6. Wheeler And Butowsky Met With Spicer A Month Before The Article Came Out
This aspect of the lawsuit has actually gotten some external corroboration from Spicer himself, who confirmed to NPR that he had a meeting with Wheeler and Butowsky in April, about a month before the article was released. He reportedly said he took the meeting as a "favor" to Butowsky, who the lawsuit describes as a friend of his, and he denied any knowledge of Trump's involvement with the now-retracted article.
However, when asked about the report during a press gaggle after it was released, Spicer denied knowing anything about it.
7. Wheeler's Lawyer Alleges The Quotes Were Fabricated Because That's What Trump Wanted
In the text of the lawsuit, Wheeler's attorney Douglas Ligdor alleges that two quotes attributed to his client in the report were false, one claiming he'd found ties between Rich and Wikileaks, and one claiming somebody with the government, DNC, or the Clinton team was blocking the investigation into Rich's murder.
Wigdor alleges this was because Trump wanted the story to be written that way, saying as follows:
Mr. Wheeler – who was the only named source quoted in the article – did not make these statements. According to Butowsky, the statements were falsely attributed to Mr. Wheeler because that is the way the President wanted the article . Zimmerman, Butowsky and Fox had created fake news to advance President Trump’s agenda. Mr. Wheeler was subsequently forced to correct the false record and, as a result, lost all credibility in the eyes of the public. Mr. Wheeler has suffered irreparable damage to his reputation and his career will likely never recover.
Wigdor also claims that Butowsky and Fox News reporter Malia Zimmerman stayed in regular contact with Spicer, Bannon, and Department of Justice Director of Public Affairs Sarah Isgur Flores regarding the story.
8. It Was Allegedly Meant To Divert Attention Away From Trump-Russia Collusion Accusations
According to the lawsuit, the whole endeavor was intended to establish that Rich leaked the DNC's emails to Wikileaks, rather than the widely-held view that they were stolen by Russian hackers. If true, this would have ostensibly allowed the Trump administration to portray reporting about ties between the Trump campaign and Russia as fake news, and demand contrition from the media and the U.S. intelligence community. The lawsuit alleges as follows:
As it turned out, Butowsky and Zimmerman were not simply Good Samaritans attempting to solve a murder. Rather, they were interested in advancing a political agenda for the Trump Administration. Specifically, it was their aim to have Mr. Wheeler confirm that: (i) Seth Rich was responsible for the leak of DNC emails to WikiLeaks; and (ii) Seth Rich was murdered by a Democrat operative because he leaked the emails to WikiLeaks.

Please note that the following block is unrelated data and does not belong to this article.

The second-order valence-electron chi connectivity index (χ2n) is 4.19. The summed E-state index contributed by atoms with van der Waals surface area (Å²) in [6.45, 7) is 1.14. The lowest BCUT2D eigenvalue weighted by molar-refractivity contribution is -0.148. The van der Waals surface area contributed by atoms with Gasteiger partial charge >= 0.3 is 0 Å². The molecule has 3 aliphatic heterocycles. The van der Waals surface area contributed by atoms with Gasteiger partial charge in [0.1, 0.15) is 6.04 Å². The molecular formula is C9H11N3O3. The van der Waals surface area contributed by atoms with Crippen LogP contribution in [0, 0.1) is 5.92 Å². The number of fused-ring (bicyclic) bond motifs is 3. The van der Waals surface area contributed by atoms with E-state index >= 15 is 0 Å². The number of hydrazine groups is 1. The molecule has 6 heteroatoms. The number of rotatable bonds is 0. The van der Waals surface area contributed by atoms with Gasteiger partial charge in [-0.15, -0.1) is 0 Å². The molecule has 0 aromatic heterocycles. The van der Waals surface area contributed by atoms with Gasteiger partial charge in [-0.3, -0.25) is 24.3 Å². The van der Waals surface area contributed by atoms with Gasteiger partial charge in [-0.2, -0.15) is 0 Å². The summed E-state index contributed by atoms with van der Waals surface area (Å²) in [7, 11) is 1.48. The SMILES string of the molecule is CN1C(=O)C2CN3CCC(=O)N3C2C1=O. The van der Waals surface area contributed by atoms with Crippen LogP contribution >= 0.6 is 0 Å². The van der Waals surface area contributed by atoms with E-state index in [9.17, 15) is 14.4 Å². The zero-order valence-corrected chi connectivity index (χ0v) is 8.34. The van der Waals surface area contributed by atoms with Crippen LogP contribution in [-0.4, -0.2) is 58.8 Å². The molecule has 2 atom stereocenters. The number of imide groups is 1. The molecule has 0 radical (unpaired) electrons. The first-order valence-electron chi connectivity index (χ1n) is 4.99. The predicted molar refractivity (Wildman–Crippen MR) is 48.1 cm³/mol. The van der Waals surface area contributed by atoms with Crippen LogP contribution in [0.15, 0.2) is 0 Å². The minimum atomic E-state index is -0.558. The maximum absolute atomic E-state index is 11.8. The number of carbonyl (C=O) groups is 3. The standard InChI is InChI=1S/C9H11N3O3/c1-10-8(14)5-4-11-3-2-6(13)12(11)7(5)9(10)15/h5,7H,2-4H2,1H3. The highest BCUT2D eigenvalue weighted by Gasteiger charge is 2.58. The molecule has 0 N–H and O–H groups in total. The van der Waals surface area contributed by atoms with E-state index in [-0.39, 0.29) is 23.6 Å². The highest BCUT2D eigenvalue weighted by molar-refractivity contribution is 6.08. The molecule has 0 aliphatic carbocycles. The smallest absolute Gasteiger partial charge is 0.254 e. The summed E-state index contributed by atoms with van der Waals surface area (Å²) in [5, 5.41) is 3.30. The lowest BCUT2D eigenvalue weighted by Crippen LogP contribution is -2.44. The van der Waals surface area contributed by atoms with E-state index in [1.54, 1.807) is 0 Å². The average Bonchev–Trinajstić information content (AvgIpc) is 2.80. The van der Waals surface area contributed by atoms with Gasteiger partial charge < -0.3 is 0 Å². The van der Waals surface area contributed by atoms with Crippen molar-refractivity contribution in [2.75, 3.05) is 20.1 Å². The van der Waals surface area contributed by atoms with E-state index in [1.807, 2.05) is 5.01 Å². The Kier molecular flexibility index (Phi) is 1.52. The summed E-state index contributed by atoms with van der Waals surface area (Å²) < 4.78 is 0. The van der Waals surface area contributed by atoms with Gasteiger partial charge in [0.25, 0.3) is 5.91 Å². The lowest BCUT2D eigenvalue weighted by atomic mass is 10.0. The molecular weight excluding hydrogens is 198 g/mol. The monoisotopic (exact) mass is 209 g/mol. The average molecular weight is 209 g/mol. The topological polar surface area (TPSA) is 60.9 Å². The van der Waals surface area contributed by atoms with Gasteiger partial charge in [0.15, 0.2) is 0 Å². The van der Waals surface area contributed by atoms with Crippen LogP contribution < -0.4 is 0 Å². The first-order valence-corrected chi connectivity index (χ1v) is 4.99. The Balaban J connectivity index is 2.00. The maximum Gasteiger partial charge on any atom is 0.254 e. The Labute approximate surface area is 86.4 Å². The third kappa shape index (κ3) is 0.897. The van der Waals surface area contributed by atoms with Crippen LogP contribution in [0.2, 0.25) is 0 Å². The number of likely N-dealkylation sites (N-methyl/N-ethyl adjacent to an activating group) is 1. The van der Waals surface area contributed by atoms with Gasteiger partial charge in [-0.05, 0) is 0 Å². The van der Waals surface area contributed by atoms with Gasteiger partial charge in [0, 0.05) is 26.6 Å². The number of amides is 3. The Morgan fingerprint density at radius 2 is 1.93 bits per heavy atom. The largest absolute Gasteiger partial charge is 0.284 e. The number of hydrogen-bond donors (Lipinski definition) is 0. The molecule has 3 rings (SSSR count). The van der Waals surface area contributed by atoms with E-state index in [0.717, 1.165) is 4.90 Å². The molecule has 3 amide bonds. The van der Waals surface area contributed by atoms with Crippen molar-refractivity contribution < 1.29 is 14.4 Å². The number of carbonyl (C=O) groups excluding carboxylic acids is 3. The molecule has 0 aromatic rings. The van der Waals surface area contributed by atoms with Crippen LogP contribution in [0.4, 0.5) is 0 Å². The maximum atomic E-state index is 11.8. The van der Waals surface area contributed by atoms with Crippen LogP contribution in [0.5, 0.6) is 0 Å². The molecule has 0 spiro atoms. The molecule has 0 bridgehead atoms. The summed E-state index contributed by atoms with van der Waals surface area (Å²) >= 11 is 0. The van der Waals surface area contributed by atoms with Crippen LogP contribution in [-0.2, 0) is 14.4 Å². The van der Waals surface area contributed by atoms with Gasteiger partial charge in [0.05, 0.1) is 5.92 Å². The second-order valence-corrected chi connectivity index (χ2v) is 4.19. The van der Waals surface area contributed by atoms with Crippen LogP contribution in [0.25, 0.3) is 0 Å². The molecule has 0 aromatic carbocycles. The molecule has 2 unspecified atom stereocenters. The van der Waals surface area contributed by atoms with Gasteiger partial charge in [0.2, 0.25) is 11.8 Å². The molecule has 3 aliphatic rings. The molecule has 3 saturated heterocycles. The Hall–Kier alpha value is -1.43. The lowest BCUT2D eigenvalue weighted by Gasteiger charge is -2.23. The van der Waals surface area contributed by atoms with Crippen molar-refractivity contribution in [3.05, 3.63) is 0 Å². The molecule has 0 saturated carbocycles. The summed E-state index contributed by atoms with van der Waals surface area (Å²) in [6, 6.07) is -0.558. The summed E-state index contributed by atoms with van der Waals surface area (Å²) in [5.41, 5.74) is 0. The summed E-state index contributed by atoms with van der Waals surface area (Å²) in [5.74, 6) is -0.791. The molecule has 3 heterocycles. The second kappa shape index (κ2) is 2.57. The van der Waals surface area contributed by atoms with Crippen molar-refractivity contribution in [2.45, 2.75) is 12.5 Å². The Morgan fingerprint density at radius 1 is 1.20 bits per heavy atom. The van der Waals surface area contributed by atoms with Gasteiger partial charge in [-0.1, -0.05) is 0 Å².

The notion that Rich was slain by a Democratic operative is a longstanding conspiracy theory for which there is absolutely no evidence. While local authorities have not solved the Rich case, they believe he died in a botched robbery.
9. Butowsky Allegedly Asked Wheeler To Claim The Report Proved Russia Didn't Interfere In The Election
According to the lawsuit, Butowsky sent Wheeler a text the morning the story was published, asking him to emphasize that the Rich story ― which again, was retracted just a week later ― proved that the Russians did not hack the DNC, and therefore that the narrative of Russian interference in the 2016 election was false. Butowsky allegedly texted Wheeler as follows:
If you can, try to highlight this puts the Russian hacking story to bed.
Just reflecting: we need to emphasize the FBI has a report that has been suppressed that shows that Seth rich did this. With Comey recently being fired this will gain a lot of attention and it's true.
Butowsky also allegedly texted Wheeler that morning to encourage him to say that "the Russian hacking narrative of stealing the records from the DNC is officially dead."
9. Zimmerman Allegedly Told Wheeler To Use The Story With Fake Quotes In It
The lawsuit also alleges that Wheeler "confronted" Zimmerman about the quotes falsely attributed to him in the story, and she told him to "stick to that script" in response.
Reread the story we sent to you last night and stick to that script.
While Zimmerman has not spoken out about the allegations contained in the lawsuit ― according to NPR, Fox News declined to allow her to comment ― Wallace's statement insists there is "no evidence" to support Wheeler's claim he was misquoted.
For his part, Wheeler is arguing that his reputation has undergone severe and likely permanent damage as a result of the fallout surrounding the retracted report ― his attorney argues in the suit that his client's career "will likely never recover."